Mum has been the word, so, this Soirée Spy had to do some digging — and troweling, one might add — to get the scoop on the bouquet of Garden Club of America (GCA) activities recently arranged in our fair city by The Little Rock Garden Club (LRGC) for the prestigious Zone IX annual meeting. (Note for the uninitiated — GCA is divided into zones based on climate. After all, it would be terribly unfair to expect those in the colder northern climes to compete with our abundance of Southern sunshine, wouldn’t it?)
Founded in 1923, the LRGC was the first garden club in Arkansas and is the state’s only GCA member. The club’s exclusive roster includes some of the best and oldest last names in town. (In other words, if you are new to town — or to your money — or live across one of the drawbridges to 72207dom, do not expect an invitation to join any time soon!)
Zone IX of the GCA stretches across the South from the Carolinas to Dallas and from lower Kentucky to New Orleans. Therefore, hosting the annual meeting is about as rare as the jade vine, being named the host club is like receiving the Montine McDaniel Freeman Medal for plant of the year.
There is a brief business meeting while all the ladies are in town, but the multiday event revolves mainly around a series of competitions in horticulture, flower and plant growing and, of course, flower arranging. Winning a highly coveted blue ribbon is the goal, and, needless to say, many of the soft-spoken Southern belles’ veins run chlorophyll green with envy when they do not.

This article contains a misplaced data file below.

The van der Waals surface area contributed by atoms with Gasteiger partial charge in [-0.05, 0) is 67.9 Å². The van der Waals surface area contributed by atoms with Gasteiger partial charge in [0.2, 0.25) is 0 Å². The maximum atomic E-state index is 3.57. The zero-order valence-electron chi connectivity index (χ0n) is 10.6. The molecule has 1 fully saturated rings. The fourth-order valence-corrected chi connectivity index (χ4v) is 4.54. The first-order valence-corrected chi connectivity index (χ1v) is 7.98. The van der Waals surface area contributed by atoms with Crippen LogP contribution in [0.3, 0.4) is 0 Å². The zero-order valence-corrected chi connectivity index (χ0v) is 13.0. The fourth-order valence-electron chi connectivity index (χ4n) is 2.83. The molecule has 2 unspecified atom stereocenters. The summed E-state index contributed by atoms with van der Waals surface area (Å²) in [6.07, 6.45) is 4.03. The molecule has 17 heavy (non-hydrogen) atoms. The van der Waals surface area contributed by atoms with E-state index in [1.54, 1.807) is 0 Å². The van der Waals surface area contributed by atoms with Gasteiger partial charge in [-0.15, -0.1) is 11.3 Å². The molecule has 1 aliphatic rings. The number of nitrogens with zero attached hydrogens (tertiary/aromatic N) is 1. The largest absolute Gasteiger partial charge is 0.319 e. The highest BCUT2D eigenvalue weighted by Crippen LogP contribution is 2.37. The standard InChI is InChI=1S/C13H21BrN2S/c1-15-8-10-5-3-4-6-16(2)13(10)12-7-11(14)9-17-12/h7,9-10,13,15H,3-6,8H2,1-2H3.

So serious are these competitions that TSA standards in airports are lowered and FAA safety belt rules are violated as members travel here and yonder holding potted plants on their laps and water-picked (tiny vials with rubber caps to hold single stems) fragile blossoms above their heads lest a petal be bruised.
During the competitions, cuttings and blossoms are labeled and presented in a variety of nondescript, water-filled wine and liquor bottles, the long necks of these bottles astutely holding the specimen in rapt attention of those who will judge its perfectness. Garden Club Gals spend months and even years cultivating their entries and agonize over the impending results.
Needless to say, the meeting was long in planning (over two years) and created quite a stir along the terraced views of Allsopp Park, the Palisades and River Ridge because it is also an opportunity for the hosting club members to open their secret garden gates and allow access past their thick hedgerows to Alice in Wonderland-style fêtes and soirées.
The week’s dance card included a luncheon at the Clinton Library with a guest speaker on the topic of sustainability and conservation; another guest, George Shackelford of the Kimbell Art Museum in Fort Worth, speaking at the Arkansas Arts Center on the topic of Impressionist gardens; followed by another luncheon and a tour of P. Allen Smith’s Moss Mountain, then a barn dinner. And, of course, the awards dinner, hosted at the Governor’s Mansion! (Even though they are not members, Gov. Asa and Susan Hutchinson were honored with an invite.)